Companies like Amazon, Facebook, and Microsoft frequently use the competitive question as part of the technical interview to assess candidates' conceptual expertise. The longest common prefix problem is one of those competitive problems that you must master in order to land a job at your dream firm. In this article, we will study the longest common subsequence or LCS problem and the approach to solve it using python, java, C++ code, and output. Let’s get started!
What is Longest Common Prefix Problem?
Let us first understand this problem in detail before moving to the approach.
‘Given a set of strings, find the longest common prefix '.
We will now look at an example to understand this better. Suppose we have been given three strings: Favtutor, Favourite, Favour. The longest common subsequence, in this case, will be Fav. Let us take another example, but now the strings given to us are apple, orange, banana. In this case, “ ” or null string should be returned. Great! Now we understand the problem statement, let us move on to the approach.
How to Find the Longest Common Prefix?
In this article, we discuss the Brute- Force approach to search for the LCP. In this approach, we match each character of one string with the corresponding characters of other strings hence this approach can also be known as the character to character matching approach. Let us now look at the working of this approach in a little more detail.
In this approach, we maintain a counter variable and initialize it 0, indicating that no common prefix exists initially. Apart from this, we also maintain a result variable, which will store the longest common subsequence. Next, run the loop from 0 to the length of the string with minimum length and later, in each iteration, compare the characters of all strings at the index equal to the iteration value. Confusion right? Don’t worry, we got your back.
Let us start from the beginning, In the first iteration, the first index of all the strings will be compared. Similarly in the second iteration, the second index of all the strings will be compared and so. Now if the comparison evaluates to be “equal” then we increment the counter by 1 and concatenate the character compared in this iteration to result string. Now, if in any iteration the comparison evaluates to be “not equal”, then the loop breaks and we get our LCP stored in the result string.
To solidify what we discussed in the previous discussion, let us take an example to illustrate the concept.
In this example, we are provided with 4 Strings: Favtutor, Favour, Favourite, Favonian. Out of all these given strings, “Favour” has a minimum length equal to 6. Therefore, our loop will run 6 times. In the first iteration, the 0th index of all the strings is compared. All 4 strings contain the same value at their 0th index, therefore we will increment the counter and concatenate the letter F with the result String.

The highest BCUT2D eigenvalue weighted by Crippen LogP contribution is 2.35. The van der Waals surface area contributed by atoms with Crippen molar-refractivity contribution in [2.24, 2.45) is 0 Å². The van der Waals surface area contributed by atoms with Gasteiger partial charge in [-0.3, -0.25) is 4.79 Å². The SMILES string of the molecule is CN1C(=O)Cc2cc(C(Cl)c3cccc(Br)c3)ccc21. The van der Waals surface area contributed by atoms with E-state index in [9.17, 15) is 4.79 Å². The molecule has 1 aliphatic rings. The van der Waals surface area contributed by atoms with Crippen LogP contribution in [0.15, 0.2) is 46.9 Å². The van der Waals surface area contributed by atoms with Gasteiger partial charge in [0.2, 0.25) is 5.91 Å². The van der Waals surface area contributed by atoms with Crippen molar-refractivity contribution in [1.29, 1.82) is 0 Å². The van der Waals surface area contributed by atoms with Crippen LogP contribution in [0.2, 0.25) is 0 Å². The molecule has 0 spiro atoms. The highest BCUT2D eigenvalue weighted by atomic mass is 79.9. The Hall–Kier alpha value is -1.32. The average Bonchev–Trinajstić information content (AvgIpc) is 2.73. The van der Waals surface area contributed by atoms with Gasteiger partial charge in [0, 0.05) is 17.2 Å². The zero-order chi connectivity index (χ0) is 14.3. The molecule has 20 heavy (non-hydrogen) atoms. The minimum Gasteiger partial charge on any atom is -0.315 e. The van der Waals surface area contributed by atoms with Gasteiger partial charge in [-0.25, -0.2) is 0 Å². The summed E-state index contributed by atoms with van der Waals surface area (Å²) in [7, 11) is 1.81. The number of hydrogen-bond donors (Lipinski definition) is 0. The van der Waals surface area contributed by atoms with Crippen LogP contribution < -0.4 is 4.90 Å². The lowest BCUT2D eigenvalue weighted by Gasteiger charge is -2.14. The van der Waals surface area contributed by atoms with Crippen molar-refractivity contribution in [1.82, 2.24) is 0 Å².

Now in this second iteration, the 1st index of all the strings is compared. In this case, also the comparison is evaluated to be true, hence the counter increments by 1, and character a is concatenated with the result.
In the third iteration, the 2nd index is compared, and the comparison evaluates to true. The counter is incremented and the letter v is concatenated with the result string.
In the fourth iteration, we compare the 3rd index of the string. Since Favtutor contains 't' at its 3rd index and the rest of all strings contain o, the comparison evaluates to be false. The loop terminates and we get “Fav” as the longest common prefix.
Solution of Longest Common Prefix
Let us now look at the code implementing the brute force approach for finding the longest common prefix. Since, in reality, we do not know how many strings will be provided to us, therefore, we use nested loops: the outer loop runs equal to the minimum length of the string and the inner loop runs for each string. It is the inner loop inside which the comparison takes place.
Java code for longest common prefix
C++ code for longest common prefix
Python code for longest common prefix
Let m be the length of the smallest string and n be the number of strings. In the worst case, the outer loop can run m times, and the inner loop runs n times. Therefore, the time complexity of this approach is O(N*M).
Since the only space required to solve the longest common subsequence is the maximum length of the smallest string, the space complexity of this approach results to O(M) where M is the length of the smallest string.
Solving competitive problems like these strengthen one's brain and improves problem-solving abilities. In this article, we discussed the longest common prefix problem along with its solution, example, and respective code. Note that the solution discussed today is the simplest one and that this problem can be solved using some other approach as well.